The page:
Dental evidence for ontogenetic differences between modern humans and Neanderthals

@article{Smith2010DentalEF,
  title={Dental evidence for ontogenetic differences between modern humans and Neanderthals},
  author={Tanya M. Smith and Paul Tafforeau and Donald J. Reid and Joane Pouech and Vincent Lazzari and John Paul Zermeno and Debbie Guatelli‐Steinberg and Anthony J. Olejniczak and Almut Hoffman and Jakov Radov{\vc}i{\'c} and Masrour Makaremi and Michel Toussaint and Chris B Stringer and Jean‐Jacques Hublin},
  journal={Proceedings of the National Academy of Sciences},
  year={2010},
  volume={107},
  pages={20923 - 20928}
}
Humans have an unusual life history, with an early weaning age, long childhood, late first reproduction, short interbirth intervals, and long lifespan. In contrast, great apes wean later, reproduce earlier, and have longer intervals between births. Despite 80 y of speculation, the origins of these developmental patterns in Homo sapiens remain unknown. Because they record daily growth during formation, teeth provide important insights, revealing that australopithecines and early Homo had more… 

Figures and Tables from this paper

Dental Ontogeny in Pliocene and Early Pleistocene Hominins

Until recently, our understanding of the evolution of human growth and development derived from studies of fossil juveniles that employed extant populations for both age determination and comparison.

Teeth and Human Life-History Evolution*

TLDR
It is shown that caution is warranted when inferring hominin weaning ages or interbirth intervals from first molar eruption, tooth wear, or growth disturbances, and that additional studies are needed to relate these novel calcification patterns to specific changes in life-history variables.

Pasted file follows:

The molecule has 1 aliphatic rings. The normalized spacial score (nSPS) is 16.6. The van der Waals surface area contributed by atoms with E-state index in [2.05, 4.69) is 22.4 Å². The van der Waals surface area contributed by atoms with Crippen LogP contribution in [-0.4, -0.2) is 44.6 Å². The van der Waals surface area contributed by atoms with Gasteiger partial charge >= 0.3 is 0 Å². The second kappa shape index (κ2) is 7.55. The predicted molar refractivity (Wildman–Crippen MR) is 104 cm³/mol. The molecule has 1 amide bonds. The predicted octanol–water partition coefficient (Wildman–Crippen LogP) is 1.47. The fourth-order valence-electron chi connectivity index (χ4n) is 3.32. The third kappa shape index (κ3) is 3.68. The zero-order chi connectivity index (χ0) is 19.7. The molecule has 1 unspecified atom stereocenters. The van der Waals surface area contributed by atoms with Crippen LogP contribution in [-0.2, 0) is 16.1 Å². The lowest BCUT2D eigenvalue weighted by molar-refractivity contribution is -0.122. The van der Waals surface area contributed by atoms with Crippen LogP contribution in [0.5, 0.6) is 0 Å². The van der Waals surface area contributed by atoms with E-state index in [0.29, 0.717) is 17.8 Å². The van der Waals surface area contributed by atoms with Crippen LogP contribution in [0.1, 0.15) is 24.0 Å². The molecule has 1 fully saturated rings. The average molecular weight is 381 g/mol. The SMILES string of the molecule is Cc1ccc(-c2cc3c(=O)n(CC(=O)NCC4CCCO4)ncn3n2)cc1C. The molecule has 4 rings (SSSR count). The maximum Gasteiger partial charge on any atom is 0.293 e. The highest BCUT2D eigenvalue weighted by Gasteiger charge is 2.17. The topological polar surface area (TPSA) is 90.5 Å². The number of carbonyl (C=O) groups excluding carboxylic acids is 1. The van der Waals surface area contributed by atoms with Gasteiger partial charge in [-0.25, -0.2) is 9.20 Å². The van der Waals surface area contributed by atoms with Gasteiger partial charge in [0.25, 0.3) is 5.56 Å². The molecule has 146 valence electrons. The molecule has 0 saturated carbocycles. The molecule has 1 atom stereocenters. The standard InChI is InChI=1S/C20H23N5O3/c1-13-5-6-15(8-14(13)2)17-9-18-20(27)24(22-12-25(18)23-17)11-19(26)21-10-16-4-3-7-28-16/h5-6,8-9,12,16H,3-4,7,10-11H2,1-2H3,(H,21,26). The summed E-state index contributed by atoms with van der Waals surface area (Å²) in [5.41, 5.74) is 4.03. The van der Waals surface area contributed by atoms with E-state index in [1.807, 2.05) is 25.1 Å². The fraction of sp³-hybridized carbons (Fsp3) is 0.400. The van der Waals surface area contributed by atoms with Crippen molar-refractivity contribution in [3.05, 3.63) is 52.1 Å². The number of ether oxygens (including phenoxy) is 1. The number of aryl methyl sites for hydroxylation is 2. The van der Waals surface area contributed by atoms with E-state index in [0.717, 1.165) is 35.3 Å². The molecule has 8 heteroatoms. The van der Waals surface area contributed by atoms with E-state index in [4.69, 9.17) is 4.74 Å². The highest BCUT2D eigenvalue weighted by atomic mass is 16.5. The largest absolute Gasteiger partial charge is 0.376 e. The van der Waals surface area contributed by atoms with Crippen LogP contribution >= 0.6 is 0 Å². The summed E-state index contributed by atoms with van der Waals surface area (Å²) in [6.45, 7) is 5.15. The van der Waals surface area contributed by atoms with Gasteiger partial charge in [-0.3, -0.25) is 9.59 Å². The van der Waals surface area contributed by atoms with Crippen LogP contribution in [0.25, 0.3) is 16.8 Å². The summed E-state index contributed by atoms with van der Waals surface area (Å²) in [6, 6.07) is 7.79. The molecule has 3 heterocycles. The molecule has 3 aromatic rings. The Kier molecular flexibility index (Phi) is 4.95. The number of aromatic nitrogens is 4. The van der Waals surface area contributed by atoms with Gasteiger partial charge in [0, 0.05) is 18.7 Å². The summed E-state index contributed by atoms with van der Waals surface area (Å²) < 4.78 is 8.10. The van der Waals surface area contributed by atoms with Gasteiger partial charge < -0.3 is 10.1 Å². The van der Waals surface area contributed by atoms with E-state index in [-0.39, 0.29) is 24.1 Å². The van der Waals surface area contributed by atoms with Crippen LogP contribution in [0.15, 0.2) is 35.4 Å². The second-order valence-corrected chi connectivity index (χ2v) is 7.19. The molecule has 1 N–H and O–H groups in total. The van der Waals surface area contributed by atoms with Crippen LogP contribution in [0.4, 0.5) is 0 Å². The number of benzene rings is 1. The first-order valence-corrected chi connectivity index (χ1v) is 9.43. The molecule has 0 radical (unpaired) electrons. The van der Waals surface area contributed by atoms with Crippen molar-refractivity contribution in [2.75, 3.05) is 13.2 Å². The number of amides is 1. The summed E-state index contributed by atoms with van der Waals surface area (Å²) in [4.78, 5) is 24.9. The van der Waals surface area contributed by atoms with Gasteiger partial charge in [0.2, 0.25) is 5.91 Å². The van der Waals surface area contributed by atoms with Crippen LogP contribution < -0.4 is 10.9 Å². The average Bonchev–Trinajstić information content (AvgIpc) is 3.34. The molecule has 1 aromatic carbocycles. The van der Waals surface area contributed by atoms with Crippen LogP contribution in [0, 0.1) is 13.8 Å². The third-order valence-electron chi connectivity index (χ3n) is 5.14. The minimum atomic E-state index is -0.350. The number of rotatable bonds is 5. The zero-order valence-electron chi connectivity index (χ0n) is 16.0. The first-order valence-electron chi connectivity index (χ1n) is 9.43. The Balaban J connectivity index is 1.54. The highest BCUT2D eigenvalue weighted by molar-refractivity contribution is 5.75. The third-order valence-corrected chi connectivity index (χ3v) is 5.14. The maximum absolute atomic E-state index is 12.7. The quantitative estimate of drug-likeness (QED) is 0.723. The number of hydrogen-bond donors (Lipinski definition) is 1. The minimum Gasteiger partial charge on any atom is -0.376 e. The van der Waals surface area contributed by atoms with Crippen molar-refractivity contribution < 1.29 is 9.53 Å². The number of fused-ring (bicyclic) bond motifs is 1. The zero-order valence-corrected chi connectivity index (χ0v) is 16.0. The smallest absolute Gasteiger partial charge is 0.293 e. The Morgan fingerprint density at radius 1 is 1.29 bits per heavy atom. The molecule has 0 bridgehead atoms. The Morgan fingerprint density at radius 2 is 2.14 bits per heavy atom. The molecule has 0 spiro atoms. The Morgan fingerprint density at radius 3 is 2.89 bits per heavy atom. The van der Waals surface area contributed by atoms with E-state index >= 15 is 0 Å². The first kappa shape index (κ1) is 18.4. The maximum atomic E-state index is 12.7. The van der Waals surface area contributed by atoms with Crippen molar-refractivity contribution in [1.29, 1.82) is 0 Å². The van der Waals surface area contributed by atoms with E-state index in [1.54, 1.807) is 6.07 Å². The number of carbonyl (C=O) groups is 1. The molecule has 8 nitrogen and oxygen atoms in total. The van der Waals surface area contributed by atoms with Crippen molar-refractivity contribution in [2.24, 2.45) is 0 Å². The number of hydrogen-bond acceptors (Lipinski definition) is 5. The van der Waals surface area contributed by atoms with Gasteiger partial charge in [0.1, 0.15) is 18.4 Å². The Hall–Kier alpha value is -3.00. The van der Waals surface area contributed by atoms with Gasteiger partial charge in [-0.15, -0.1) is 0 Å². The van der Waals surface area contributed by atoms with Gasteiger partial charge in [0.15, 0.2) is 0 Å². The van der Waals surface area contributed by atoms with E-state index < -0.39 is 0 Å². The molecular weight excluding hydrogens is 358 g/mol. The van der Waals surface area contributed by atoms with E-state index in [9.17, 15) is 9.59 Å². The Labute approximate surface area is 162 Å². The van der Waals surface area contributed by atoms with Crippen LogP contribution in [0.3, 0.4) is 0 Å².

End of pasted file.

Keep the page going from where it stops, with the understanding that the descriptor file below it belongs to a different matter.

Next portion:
Early life of Neanderthals

TLDR
This study shows that these Neanderthals started to wean children at 5 to 6 months, akin to modern humans, implying similar energy demands during early infancy and suggests that differences in weaning age did not contribute to Neanderthal’ demise.

Life-History Inference in the Early Hominins Australopithecus and Paranthropus

TLDR
Estimating ages at M1 emergence in several infant/juvenile individuals of Australopithecus and Paranthropus based on previous estimates of ages at death, determined through dental histology suggests that the life histories of the early hominins were faster than those of all extant great apes.

First molar eruption, weaning, and life history in living wild chimpanzees

TLDR
Kanyawara chimpanzees showed adult patterns of solid food consumption by the time M1 reached functional occlusion, spent a greater amount of time on the nipple while M1 was erupting than in the preceding year, and continued to suckle during the following year.

Short and long period growth markers of enamel formation distinguish European Pleistocene hominins

TLDR
Some components of dental growth in the Atapuerca fossils resembled more recent H. sapiens, particularly around the TE9 level of Sima del Elefante and Sima de los Huesos.

New infant cranium from the African Miocene sheds light on ape evolution

TLDR
The combined evidence suggests that nyanzapithecines were stem hominoids close to the origin of extant apes, and that hylobatid-like facial features evolved multiple times during catarrhine evolution.

Growth of Neanderthal infants from Krapina (120–130 ka), Croatia

TLDR
A comparative study of the prenatal and early postnatal growth of five milk teeth from three Neanderthals using virtual histology reveals regions of their milk teeth formed quickly before birth and over a relatively short period of time after birth.

Growth, Development, and Life History throughout the Evolution of Homo

TLDR
Evidence of the pace of growth and maturation in fossil australopiths and early members of Homo is detailed to evaluate the merits of each of these scenarios and new data on the relationship between dental development and life history in extant apes are synthesized.